swiftknight_3But when the film does finish its slow move towards the finale, and it unleashes all its characters to play in the wuxia sandbox, The Swift Knight is pure gold. Beyond the excellent choreography by Lau Kar-Wing (a huge step up from his previous solo choreography gig on Valley of the Fangs), the sheer amount of wuxia thrills offered up for viewers is impressive. One of the best is found in the film’s wire work, which signals a very important change. Just about every wire-aided jump in this film follows an arc with its highest point in the middle. Characters are jumping forward and up, instead of simply swinging from point to point. So now characters fly up into trees, or across sets in graceful upward arcs. The film even features the first time in this Shaw series where someone has landed precariously on an object with the aid of wires (and without the aid of reverse filming). This is a huge shift, and while it was inevitable, The Swift Knight is a notable film for this reason alone.

Earlier I mentioned that The Swift Knight was a different kind of movie than a traditional wuxia, and by that I mean that instead of trading solely in broad melodrama and wild characters, The Swift Knight actually attempts to also feature understated, emotionally affecting scenes. This gives The Swift Knight a quality that in ways elevates it beyond simple genre fare and into the realm of art. Of course, those concerned with art films would have a hard time accepting a film with shots of flying dismembered limbs as art, The Swift Knight definitely attempts to elevate itself beyond the low-budget trash kung fu is often lumped in with. There are even a handful of flashback scenes bathed in deep, solid colors; the ones concerning the villain are in red, the kind scenes about a dying mother in blue.

swiftknight_4But you might have noticed that I said “attempts” a few times, and this ambitious nature is also something of a weak point for the film. It gets the genre aspects down without flaw, but the artfulness seems a little forced at times. By splitting its focus I think it’s less of a film than it could be, but I honestly can’t complain too much about a film that offers as much entertainment as this one does. I suppose in the end I would’ve preferred a more conventional film, but I respect Cheng Chang Ho a lot for even attempting something like this at the Shaw Brothers, who were more about cranking out similar films than breeding artistic creativity. This was ultimately a big reason why they started losing talent to Golden Harvest, including Cheng Chang Ho after his next film (the international blockbuster that exploded open the doors to the US market for kung fu films: King Boxer AKA Five Fingers of Death).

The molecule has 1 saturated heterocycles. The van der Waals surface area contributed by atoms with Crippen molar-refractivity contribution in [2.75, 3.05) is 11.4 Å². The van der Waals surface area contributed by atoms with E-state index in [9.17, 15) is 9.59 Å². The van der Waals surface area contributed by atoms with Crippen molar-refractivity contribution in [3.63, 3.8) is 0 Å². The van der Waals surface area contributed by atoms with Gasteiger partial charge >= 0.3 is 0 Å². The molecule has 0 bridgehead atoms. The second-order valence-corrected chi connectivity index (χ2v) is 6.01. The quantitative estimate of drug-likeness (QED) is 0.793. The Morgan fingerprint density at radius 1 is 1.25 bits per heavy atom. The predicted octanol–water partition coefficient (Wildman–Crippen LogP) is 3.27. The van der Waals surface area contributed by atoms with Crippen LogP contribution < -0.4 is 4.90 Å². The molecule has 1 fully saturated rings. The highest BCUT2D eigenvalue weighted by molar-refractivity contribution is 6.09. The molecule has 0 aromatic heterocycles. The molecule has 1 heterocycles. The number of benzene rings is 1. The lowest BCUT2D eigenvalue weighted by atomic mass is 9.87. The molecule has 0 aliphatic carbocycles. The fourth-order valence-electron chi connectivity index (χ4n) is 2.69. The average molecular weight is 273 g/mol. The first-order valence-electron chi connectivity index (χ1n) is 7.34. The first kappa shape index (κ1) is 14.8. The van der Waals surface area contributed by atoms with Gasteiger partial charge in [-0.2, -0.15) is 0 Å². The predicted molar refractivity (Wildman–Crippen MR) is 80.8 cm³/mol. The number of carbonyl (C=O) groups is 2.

I read somewhere that this was Cheng Chang Ho’s favorite of the films he made, and I can understand why. In addition to crafting perfectly edited, tight sequences of action, Cheng Chang Ho was able to flex his artistic muscles and try to bring something different to the genre. While the contemporary films of Chang Cheh were affecting and thematically impressive, they are based almost solely on wild strokes of melodrama, so what Cheng does in The Swift Knight is a completely different beast. I definitely recommend it to wuxia fans, but do take note that the first hour is more slow-burn than anything else.

Next up in this chronological jaunt through the Shaw Brothers Martial Arts catalog is The Rescue from director Shen Chiang! I thought his last movie, Swordswomen Three, was OK, but The Winged Tiger was pretty awesome, so hopefully it’ll be more of that! See ya next week!